... carriage was stopped, Pietro Molini was found quite lifeless. He had received a kick from the ungrateful heel of his friend Bruno, and the wheel of the carriage, it had been his delight to clean, had passed over the ...
— A Love Story • A Bushman

... you, see if I don't," said the shoemaker, still more angrily than when he first called upon Farmer Gray; and then turned upon his heel, and strode off hastily towards his own house, which was quite near ...
— Friends and Neighbors - or Two Ways of Living in the World • Anonymous

... up with anger as he said the last words. Bax, without deigning a reply, turned on his heel and strode out of the room, slamming the glass-door behind him with such violence that every panel in it was shivered to atoms! He wheeled round and re-entered the room. Denham grew pale, supposing that the roused giant was about to assault him; but Bax only pointed to the ...
— The Lifeboat • R.M. Ballantyne

... patched in one corner with a square of another material. But the colors were well enough, from the artist's point of view. He noted also that the girl's stockings were darned and badly needed further attention, for above her right shoe-heel a white scrap of Joan was visible. Her hands were a little large, but well shaped; her pose was free and fine, though the field-glasses spoiled the picture and the sun-bonnet hid the contour ...
— Lying Prophets • Eden Phillpotts

... spin the heel the spectacles the cassock to forget my window looks out on to the courtyard he was walking with long strides on the ...
— Le Petit Chose (part 1) - Histoire d'un Enfant • Alphonse Daudet

... "The heel of the woman shall bruise the serpent's head," and added: "I suppose nine persons out of every ten, when they see any kind of a snake, are seized with an impulse to ...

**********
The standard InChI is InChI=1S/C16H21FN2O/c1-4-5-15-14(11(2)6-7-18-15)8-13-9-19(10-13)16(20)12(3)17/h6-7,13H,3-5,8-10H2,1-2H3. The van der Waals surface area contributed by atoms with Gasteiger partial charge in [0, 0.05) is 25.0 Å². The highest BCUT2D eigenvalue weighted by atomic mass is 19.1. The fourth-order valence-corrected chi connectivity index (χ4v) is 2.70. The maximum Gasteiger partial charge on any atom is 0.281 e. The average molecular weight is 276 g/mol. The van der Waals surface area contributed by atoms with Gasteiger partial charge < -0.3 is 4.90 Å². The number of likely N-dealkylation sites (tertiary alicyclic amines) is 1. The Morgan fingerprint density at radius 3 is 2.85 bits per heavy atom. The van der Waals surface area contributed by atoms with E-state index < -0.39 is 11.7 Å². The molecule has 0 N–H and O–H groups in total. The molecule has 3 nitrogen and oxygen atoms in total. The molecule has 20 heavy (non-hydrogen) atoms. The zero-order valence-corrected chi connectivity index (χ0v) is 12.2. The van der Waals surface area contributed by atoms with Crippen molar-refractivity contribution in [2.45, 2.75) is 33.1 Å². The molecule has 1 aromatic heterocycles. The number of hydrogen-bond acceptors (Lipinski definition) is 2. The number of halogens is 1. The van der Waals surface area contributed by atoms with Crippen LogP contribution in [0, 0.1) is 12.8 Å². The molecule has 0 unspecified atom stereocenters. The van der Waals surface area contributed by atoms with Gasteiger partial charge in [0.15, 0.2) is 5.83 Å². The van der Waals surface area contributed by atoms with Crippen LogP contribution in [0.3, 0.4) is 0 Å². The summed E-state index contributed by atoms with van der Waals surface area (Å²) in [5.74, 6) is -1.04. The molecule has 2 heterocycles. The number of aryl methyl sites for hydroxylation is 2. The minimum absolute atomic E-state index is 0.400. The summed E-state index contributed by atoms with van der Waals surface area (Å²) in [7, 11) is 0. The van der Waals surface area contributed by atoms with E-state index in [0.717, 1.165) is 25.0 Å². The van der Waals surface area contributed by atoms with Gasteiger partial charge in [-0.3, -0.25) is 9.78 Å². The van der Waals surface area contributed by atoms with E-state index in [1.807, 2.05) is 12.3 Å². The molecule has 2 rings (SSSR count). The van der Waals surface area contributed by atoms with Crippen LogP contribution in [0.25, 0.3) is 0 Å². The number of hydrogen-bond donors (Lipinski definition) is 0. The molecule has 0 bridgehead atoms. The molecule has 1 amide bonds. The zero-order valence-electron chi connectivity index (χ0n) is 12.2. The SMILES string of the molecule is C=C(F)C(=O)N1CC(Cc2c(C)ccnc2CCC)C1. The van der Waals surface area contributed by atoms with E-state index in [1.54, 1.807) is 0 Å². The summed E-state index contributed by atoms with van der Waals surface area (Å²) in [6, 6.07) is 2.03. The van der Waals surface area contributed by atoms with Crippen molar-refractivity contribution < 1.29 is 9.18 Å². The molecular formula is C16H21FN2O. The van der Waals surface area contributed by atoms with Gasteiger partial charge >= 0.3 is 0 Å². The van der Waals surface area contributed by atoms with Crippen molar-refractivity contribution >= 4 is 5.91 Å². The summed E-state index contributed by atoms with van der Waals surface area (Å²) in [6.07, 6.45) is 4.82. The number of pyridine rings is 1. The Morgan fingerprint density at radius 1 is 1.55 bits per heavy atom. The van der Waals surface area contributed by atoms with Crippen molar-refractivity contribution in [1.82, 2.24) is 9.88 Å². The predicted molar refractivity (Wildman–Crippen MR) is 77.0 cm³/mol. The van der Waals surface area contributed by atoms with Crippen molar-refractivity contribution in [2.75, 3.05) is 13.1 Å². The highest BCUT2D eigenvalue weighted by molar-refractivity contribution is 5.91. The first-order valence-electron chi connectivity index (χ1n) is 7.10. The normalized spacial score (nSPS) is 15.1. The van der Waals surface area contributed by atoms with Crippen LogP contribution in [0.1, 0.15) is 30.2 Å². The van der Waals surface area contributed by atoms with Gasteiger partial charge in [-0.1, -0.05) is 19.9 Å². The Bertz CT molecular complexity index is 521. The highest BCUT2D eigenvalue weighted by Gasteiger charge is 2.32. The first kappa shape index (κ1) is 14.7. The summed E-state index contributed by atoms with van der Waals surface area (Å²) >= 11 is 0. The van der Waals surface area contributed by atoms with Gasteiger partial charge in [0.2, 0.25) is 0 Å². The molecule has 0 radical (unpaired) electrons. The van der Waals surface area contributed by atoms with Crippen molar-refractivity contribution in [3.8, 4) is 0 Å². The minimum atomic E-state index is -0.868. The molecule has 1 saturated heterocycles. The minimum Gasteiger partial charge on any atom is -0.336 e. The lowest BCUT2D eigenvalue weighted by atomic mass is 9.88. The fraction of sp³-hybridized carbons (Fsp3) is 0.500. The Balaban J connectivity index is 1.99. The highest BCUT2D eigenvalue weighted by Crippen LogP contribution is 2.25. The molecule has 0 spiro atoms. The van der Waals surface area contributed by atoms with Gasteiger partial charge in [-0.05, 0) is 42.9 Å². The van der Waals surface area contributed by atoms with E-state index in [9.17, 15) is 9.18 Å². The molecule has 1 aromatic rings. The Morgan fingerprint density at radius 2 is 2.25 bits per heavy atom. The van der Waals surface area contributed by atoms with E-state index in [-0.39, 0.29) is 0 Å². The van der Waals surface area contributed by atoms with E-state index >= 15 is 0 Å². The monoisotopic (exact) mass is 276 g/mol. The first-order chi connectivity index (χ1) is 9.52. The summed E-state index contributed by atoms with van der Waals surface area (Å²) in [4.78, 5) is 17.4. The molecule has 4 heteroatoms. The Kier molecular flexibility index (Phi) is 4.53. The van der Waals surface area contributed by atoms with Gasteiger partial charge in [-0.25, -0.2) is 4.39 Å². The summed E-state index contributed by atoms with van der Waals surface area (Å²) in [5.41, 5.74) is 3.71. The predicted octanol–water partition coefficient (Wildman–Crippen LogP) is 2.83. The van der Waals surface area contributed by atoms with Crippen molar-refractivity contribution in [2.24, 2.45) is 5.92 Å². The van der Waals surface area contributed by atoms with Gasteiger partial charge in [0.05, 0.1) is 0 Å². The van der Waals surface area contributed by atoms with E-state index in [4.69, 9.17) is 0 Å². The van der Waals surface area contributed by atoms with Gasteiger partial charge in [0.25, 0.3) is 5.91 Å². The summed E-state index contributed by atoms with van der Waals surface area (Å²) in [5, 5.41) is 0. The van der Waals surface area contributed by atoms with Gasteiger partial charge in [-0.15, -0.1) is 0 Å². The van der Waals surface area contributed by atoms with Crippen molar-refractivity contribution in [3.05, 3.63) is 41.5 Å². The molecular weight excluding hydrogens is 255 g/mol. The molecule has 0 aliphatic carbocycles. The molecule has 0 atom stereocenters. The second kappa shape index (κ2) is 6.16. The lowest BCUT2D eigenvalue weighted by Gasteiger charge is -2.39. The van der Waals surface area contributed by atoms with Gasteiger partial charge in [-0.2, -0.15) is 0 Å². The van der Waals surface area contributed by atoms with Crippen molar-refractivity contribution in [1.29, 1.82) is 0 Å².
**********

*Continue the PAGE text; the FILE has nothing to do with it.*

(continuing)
— Two Boys in Wyoming - A Tale of Adventure (Northwest Series, No. 3) • Edward S. Ellis

... will," growled the Baronet, turning on his heel. "And thou wilt come, young man, at three; and mind, good roast mutton waits for nobody. Thou hast a great look of thy father. Lord bless us, how we used to beat each other! He was smaller than me, and in course younger; but many a time he had the best of it. Take it he was ...
— The Virginians • William Makepeace Thackeray

... old man had returned from his tunnel, and while he prepared a meager meal from a few potatoes and a heel of bacon found back in the corner of a shelf, and so hard that even the wood-rats had refused to eat it, a passing fellow-miner put his heavy head and shoulders in at the half open cabin and shouted out that a barn had been burned in the valley, a house fired into, and the tomahawk ...
— Shadows of Shasta • Joaquin Miller

... pieces?" Also, "why you have not chased Brunswick hotly enough?" Thus, with sharp croak, inquires the Figure.—"Ah, c'est vous qu'on appelle Marat, You are he they call Marat!" answers the General, and turns coldly on his heel. (Dumouriez, iii. 115.—Marat's account, In the Debats des Jacobins and Journal de la Republique (Hist. Parl. xix. 317-21), agrees to the turning on the heel, but strives to interpret it differently.)—"Marat!" The blonde-gowns quiver like aspens; the ...
— The French Revolution • Thomas Carlyle

... golden thrones And haughty sceptres lay o'erturned in dust; And crowns, so splendid on the sovereign heads, Soon bloody under the proletarian feet, Groaned for their glories gone—for erst o'er-much Dreaded, thereafter with more greedy zest Trampled beneath the rabble heel. Thus things Down to the vilest lees of brawling mobs Succumbed, whilst each man sought unto himself Dominion and supremacy. So next Some wiser heads instructed men to found The magisterial office, ...
— Of The Nature of Things • [Titus Lucretius Carus] Lucretius